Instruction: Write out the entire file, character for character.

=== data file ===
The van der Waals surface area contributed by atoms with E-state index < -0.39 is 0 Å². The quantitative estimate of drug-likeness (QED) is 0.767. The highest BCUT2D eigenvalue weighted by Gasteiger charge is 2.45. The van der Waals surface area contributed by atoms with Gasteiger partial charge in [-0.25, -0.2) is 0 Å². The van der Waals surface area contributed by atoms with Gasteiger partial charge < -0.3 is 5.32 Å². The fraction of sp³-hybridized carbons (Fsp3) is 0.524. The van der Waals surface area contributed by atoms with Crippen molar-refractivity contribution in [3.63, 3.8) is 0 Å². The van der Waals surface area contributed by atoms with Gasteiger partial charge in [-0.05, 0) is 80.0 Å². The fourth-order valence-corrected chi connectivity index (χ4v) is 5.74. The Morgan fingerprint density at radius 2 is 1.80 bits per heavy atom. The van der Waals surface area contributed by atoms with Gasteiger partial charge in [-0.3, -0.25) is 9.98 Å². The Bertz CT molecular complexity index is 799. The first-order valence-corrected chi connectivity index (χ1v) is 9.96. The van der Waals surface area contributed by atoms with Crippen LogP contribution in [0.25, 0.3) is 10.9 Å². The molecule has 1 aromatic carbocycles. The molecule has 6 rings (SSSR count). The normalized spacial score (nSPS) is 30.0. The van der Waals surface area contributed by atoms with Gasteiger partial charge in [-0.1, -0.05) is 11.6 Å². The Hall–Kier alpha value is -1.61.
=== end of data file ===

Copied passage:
The van der Waals surface area contributed by atoms with E-state index < -0.39 is 0 Å². The quantitative estimate of drug-likeness (QED) is 0.767. The highest BCUT2D eigenvalue weighted by Gasteiger charge is 2.45. The van der Waals surface area contributed by atoms with Gasteiger partial charge in [-0.25, -0.2) is 0 Å². The van der Waals surface area contributed by atoms with Gasteiger partial charge < -0.3 is 5.32 Å². The fraction of sp³-hybridized carbons (Fsp3) is 0.524. The van der Waals surface area contributed by atoms with Crippen molar-refractivity contribution in [3.63, 3.8) is 0 Å². The van der Waals surface area contributed by atoms with Gasteiger partial charge in [-0.05, 0) is 80.0 Å². The fourth-order valence-corrected chi connectivity index (χ4v) is 5.74. The Morgan fingerprint density at radius 2 is 1.80 bits per heavy atom. The van der Waals surface area contributed by atoms with Gasteiger partial charge in [-0.3, -0.25) is 9.98 Å². The Bertz CT molecular complexity index is 799. The first-order valence-corrected chi connectivity index (χ1v) is 9.96. The van der Waals surface area contributed by atoms with Crippen LogP contribution in [0.25, 0.3) is 10.9 Å². The molecule has 1 aromatic carbocycles. The molecule has 6 rings (SSSR count). The normalized spacial score (nSPS) is 30.0. The van der Waals surface area contributed by atoms with Gasteiger partial charge in [-0.1, -0.05) is 11.6 Å². The Hall–Kier alpha value is -1.61.